Freedom at Fire Sale Prices

FIRST it was Pepsi, then Billy Joel. Now, McDonald's and the corporate practices of Donald Trump have crossed the Iron Curtain. Moscow may resemble the U.S. faster than we expected--except it will look more like Wall Street than Washington.

The struggle for control of the Baltic Republics in the Soviet Union has shown that full-blown greed, competition and vicious take-overs are not the sole province of Drexel Burnham. The secession of the Republic of Lithuania from the Soviet Union promises to be bigger than the break-up of AT&T.; Corporate raiders beware--Soviet President Mikail S. Gorbachev may soon be the new Carl Icahn.

The price tag on Lithuania is now about $34 billion dollars. That's what Gorbachev said that the Republic of Lithuania owes the Soviet Union for investments in factories, roads, nuclear reactors and other improvements introduced by Joseph Stalin and the Red Army Civic Improvement Association.

The Lithuanians countered by handing Gorbachev a bill for more $800 billion dollars--Lithuania's estimate of the economic loss from 40 years of communist stagnation.

Of course, if the case were tried under American tort law, a jury would probably award the Lithuanians an additional $4 trillion for pain and suffering.

WE MIGHT be tempted to think that putting a price tag on freedom is absurd, and that both sides are clouding the issue of popular sovereignty by bickering over dollars. Our condemnation doesn't carry much moral force, however, because the Soviets learned their methods from us. If we cheer the Lithuanians for moving towards democracy, then we will be stuck cheering for Gorbachev for the down-and-dirty business practices he has adopted.

And we would have to cheer loudly because Gorbachev is a very good student. His handling of the situation in Lithuania is reminiscent of Donald Trump's battle with Merv Griffin over casinos in Atlantic City, N.J.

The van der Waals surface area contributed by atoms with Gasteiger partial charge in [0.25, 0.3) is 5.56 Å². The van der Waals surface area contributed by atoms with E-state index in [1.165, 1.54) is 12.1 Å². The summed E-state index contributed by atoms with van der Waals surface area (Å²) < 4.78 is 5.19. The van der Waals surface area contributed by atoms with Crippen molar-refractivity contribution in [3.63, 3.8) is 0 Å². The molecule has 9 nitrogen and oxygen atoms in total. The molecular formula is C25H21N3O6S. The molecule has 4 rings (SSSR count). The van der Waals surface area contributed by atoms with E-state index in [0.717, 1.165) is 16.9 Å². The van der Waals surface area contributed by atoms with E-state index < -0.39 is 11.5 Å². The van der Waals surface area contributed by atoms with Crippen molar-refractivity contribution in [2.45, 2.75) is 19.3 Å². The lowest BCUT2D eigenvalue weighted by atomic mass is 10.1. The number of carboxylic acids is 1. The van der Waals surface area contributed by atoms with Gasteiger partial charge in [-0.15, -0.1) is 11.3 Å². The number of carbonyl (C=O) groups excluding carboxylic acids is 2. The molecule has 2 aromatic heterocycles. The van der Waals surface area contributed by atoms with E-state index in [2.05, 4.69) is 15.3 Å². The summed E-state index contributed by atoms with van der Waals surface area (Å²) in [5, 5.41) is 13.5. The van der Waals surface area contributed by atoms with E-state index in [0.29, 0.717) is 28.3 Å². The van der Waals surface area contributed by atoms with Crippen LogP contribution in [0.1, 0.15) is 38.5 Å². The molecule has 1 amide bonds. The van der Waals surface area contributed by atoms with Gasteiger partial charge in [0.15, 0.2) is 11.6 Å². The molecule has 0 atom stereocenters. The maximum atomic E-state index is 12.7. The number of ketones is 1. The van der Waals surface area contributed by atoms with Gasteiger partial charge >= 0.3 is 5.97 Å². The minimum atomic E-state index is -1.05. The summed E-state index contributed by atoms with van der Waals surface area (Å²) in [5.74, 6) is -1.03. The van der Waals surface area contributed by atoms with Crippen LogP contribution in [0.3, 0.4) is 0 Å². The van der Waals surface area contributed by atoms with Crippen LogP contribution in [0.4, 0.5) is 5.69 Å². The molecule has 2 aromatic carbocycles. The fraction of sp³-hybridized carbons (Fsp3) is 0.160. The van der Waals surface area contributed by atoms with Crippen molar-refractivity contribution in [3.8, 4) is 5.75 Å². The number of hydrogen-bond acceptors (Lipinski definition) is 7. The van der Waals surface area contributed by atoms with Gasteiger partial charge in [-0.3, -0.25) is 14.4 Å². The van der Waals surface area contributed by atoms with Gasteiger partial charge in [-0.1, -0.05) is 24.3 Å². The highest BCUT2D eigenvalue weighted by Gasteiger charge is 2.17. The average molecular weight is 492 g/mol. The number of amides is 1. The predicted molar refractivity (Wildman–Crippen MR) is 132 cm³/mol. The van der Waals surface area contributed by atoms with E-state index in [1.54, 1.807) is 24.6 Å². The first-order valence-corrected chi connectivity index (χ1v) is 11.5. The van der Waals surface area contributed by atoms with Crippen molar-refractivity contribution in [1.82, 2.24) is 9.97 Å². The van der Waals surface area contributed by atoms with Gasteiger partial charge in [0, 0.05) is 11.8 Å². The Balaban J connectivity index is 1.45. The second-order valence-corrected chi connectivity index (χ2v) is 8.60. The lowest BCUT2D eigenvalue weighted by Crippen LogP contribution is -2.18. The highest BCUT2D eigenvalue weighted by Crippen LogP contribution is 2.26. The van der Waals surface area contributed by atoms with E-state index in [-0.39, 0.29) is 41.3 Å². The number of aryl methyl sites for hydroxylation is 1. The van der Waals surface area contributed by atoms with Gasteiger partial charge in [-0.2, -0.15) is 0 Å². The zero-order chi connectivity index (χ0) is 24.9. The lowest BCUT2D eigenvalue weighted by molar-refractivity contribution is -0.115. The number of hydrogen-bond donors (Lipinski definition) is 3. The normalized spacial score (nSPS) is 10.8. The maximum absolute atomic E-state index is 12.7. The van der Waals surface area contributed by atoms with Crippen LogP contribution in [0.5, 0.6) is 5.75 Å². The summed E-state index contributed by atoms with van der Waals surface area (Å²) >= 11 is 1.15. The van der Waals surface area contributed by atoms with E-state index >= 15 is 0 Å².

In the casino battle, Trump fought Griffin in a vicious take-over battle for control of the boardwalk. In the end, Griffin won Resorts, which is now almost bankrupt. Trump ended up with a lot of cash, which he used to finish the Taj Maha! casino located conveniently next to Resorts.

Trump made a smart decision when he let Griffin fight him for Resorts. By losing, he ended up winning. That's the "Art of the Deal." In the Soviet Union, the only difference is that the land masses are larger.

IF GORBACHEV still believed in preserving Communism at any cost, he would send the tanks rolling into Lithuania tomorrow. It would shatter his reformist image, but he could do it.

But he probably won't. That sort of response went out with the retreat from Afghanistan and the introduction of Pizza Hut to Bucharest. Gorbachev the born-again capitalist should screw his adversaries and make them think they're getting the better deal. That's what Donald Trump advises.

Letting Lithuania buy its freedom is a good financial move for the Soviet Union. It will pump a lot of money into the nation's moribund economy, in much the same way that the end of the Cold War is supposed to provide the U.S. with a "peace dividend." The "freedom dividend" could be the economic spark Gorbachev needs to put borscht in every pot and Western consumer goods in every shop.

Of course, the Lithuanians may find themselves in a bit of a financial pinch for a while if they have to borrow all that money. But they, too, can take a lesson from the Americans, who stopped caring about puny $34 billion deficits long ago.

Besides, dissidents in the Soviet Union are used to paying for their freedom. A century ago, my grandparents had to buy their way out of Russia. More recently, the only way to emigrate has been to bribe an official for an exit visa.

IN A FEW years, we may get used to countries being bought and sold. Gorbachev could always put Siberia on an international auction block, or sell the Islamic republics in a bidding war between Iran and Afghanistan.

Poland could get its faltering economy back on track by selling the lands east of the Oder and Neisse Rivers to United Germany. Many Germans are openly anxious to get back the territory they lost after World War II. And unlike the Lithuanians, the Germans have lots of hard currency on hand.

When Third-World nations default on their massive foreign debt, we could do what your hometown banker does when you miss too many car payments--repossess the country and sell it in the classifieds.

With sovereignty a thing of the past, the U.S. could always sell large chunks of California to the Japanese in order to solve our balance of payments problem. Oh, wait a minute. We already did that.

When making a buck from human liberty is involved, the possibilities are endless. We might think that Gorbachev is just being cynical for cashing in on huddled masses yearning to breathe free. But long before Gorbachev demanded money for Lithuania's freedom, AT&T; used television images of tearful Berliners to sell long-distance service. Who was the first to see dollar signs in democracy?